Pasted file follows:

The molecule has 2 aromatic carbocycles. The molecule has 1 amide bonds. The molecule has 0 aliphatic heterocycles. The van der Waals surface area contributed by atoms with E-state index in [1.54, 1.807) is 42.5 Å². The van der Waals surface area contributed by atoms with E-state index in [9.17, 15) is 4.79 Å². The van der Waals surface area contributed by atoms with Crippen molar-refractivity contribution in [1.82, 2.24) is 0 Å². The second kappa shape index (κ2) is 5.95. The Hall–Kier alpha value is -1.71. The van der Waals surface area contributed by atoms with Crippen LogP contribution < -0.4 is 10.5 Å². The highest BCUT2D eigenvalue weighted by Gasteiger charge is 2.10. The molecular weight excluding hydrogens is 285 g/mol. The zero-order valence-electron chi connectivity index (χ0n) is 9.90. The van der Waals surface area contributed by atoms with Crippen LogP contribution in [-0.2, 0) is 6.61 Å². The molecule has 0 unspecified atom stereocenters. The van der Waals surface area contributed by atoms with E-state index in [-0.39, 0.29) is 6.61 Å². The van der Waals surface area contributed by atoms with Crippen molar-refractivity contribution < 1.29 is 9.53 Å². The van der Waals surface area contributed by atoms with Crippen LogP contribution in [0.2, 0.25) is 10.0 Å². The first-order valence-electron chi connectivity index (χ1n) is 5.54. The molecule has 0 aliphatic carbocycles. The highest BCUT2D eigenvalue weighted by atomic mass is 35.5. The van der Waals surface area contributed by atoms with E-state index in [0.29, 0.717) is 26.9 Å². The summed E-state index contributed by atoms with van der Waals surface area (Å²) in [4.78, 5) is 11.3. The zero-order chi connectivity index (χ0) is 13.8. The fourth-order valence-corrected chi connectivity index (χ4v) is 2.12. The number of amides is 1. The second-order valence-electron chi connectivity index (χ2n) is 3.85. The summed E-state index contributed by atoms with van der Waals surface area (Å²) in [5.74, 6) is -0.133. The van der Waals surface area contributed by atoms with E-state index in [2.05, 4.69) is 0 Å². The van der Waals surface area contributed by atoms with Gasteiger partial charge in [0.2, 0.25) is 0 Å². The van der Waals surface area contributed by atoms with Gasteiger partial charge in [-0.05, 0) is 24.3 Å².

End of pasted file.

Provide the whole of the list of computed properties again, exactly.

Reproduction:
The molecule has 2 aromatic carbocycles. The molecule has 1 amide bonds. The molecule has 0 aliphatic heterocycles. The van der Waals surface area contributed by atoms with E-state index in [1.54, 1.807) is 42.5 Å². The van der Waals surface area contributed by atoms with E-state index in [9.17, 15) is 4.79 Å². The van der Waals surface area contributed by atoms with Crippen molar-refractivity contribution in [1.82, 2.24) is 0 Å². The second kappa shape index (κ2) is 5.95. The Hall–Kier alpha value is -1.71. The van der Waals surface area contributed by atoms with Crippen LogP contribution < -0.4 is 10.5 Å². The highest BCUT2D eigenvalue weighted by Gasteiger charge is 2.10. The molecular weight excluding hydrogens is 285 g/mol. The zero-order valence-electron chi connectivity index (χ0n) is 9.90. The van der Waals surface area contributed by atoms with Crippen LogP contribution in [-0.2, 0) is 6.61 Å². The molecule has 0 unspecified atom stereocenters. The van der Waals surface area contributed by atoms with E-state index in [-0.39, 0.29) is 6.61 Å². The van der Waals surface area contributed by atoms with Crippen molar-refractivity contribution < 1.29 is 9.53 Å². The van der Waals surface area contributed by atoms with Crippen LogP contribution in [0.2, 0.25) is 10.0 Å². The first-order valence-electron chi connectivity index (χ1n) is 5.54. The molecule has 0 aliphatic carbocycles. The highest BCUT2D eigenvalue weighted by atomic mass is 35.5. The van der Waals surface area contributed by atoms with E-state index in [0.29, 0.717) is 26.9 Å². The summed E-state index contributed by atoms with van der Waals surface area (Å²) in [4.78, 5) is 11.3. The zero-order chi connectivity index (χ0) is 13.8. The fourth-order valence-corrected chi connectivity index (χ4v) is 2.12. The number of amides is 1. The second-order valence-electron chi connectivity index (χ2n) is 3.85. The summed E-state index contributed by atoms with van der Waals surface area (Å²) in [5.74, 6) is -0.133. The van der Waals surface area contributed by atoms with E-state index in [2.05, 4.69) is 0 Å². The van der Waals surface area contributed by atoms with Gasteiger partial charge in [0.2, 0.25) is 0 Å². The van der Waals surface area contributed by atoms with Gasteiger partial charge in [-0.05, 0) is 24.3 Å².